Mitch Landrieu, who takes office as New Orleanss first elected post-Katrina mayor in May, is already proving to be a radicalin a good way. The city of New Orleans is not safe, he said in February. When New Orleans is best known for crime, something is drastically wrong. That has to change.
Landrieus calm assertion may not sound like much to someone living in a city used to competent policing. But its a revolution for New Orleans. The citys long-held tolerance of poisonous violence was rooted in some combination of the following beliefs, not all of them in harmony with one another. First, crime isnt that high; its a national media exaggeration, notwithstanding a per-capita murder rate thats eight times New Yorks figure. Second, crime is high, but the criminal-justice system cant do anything about it; crime is a by-product of illiteracy and poverty. Third, crime is high, but you shouldnt worry; if youre not dealing drugs, you probably wont end up dead.
But Katrina washed away these old attitudes. After the massive hurricane hit nearly five years ago, New Orleanians decamped to other cities and saw that these governments adequately protected public safety. When they returned, they decided that they were working too hard fixing up their houses and neighborhoods to let their city slip back into the old ways. New residents, too, demand some basic protections from the city in which they have invested so much. Theres a strange new sense of self-sufficient competence infusing New Orleans, and citizens are trying to hold their government to the same standard.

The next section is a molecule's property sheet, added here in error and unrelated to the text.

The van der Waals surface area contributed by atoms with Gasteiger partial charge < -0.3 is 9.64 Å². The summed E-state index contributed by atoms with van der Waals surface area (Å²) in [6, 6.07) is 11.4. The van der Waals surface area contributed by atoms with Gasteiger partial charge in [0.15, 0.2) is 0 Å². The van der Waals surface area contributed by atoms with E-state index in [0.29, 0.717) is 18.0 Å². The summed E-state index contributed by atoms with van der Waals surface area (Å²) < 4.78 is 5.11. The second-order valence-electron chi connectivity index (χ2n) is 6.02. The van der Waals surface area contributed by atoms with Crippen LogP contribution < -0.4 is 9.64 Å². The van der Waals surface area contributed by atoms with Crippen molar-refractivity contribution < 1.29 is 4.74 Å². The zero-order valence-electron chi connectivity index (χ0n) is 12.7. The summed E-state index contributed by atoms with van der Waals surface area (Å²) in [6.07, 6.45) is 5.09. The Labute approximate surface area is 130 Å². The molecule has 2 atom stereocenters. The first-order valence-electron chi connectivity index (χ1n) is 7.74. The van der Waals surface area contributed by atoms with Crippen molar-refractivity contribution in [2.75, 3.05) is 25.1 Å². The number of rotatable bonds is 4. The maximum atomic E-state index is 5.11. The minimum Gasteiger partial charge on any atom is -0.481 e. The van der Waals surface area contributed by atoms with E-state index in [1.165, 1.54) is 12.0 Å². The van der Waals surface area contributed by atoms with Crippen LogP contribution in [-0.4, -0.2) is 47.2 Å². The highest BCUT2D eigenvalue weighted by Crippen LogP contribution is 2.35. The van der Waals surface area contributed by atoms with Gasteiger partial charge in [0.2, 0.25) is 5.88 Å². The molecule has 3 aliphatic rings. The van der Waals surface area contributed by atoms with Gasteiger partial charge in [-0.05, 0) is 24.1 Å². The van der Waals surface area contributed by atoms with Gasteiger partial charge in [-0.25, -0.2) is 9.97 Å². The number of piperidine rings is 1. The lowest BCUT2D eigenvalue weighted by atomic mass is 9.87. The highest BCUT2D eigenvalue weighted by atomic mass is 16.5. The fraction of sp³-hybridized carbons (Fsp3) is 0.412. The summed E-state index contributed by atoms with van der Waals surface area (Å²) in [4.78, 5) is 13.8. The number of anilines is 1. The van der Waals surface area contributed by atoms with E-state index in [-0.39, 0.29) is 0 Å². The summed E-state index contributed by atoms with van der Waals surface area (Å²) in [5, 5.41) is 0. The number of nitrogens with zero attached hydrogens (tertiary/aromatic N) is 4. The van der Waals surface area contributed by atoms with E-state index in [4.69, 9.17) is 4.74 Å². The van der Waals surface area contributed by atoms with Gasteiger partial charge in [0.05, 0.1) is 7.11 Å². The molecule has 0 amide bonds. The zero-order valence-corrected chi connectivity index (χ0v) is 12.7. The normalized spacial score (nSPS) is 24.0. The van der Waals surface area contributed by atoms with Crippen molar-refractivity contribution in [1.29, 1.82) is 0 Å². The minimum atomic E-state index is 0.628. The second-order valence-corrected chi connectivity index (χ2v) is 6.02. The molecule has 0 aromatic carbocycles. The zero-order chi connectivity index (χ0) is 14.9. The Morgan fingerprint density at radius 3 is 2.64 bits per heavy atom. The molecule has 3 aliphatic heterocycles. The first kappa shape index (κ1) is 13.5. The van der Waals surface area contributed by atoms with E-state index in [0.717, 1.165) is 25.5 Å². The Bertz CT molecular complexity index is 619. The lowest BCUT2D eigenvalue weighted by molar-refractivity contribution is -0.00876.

To meet these new expectations, Landrieu says that hell hire a top-notch police chief. Hes taking advice from NYPD commissioner Ray Kelly and former LAPD chief William Bratton on this front. Achieving progress on crime will also require imperviousness to opportunistic critics. New Orleanss police and prosecutors must apply techniques such as stop-and-frisks and automatic prison sentences for illegal-weapons possession. Adopted elsewhere, these tactics have cut violence. But theyve also attracted national race-baiters.
Landrieu, though, can keep the public on his side. Most black citizens voted for himgiving him a landslide victorypartly because theyre fed up with crime and partly because they remember the legacy of his father, Moon Landrieu, who, as mayor in the seventies, led white political support for desegregation.
The younger Landrieu can do even more for civil rights. If he cuts murder and robbery rates, hell save the lives of hundreds of black people over his term in office and open up economic opportunity to tens of thousands more.
Nicole Gelinas, a City Journal contributing editor and the Searle Freedom Trust Fellow at the Manhattan Institute, is a Chartered Financial Analyst and the author of After the Fall.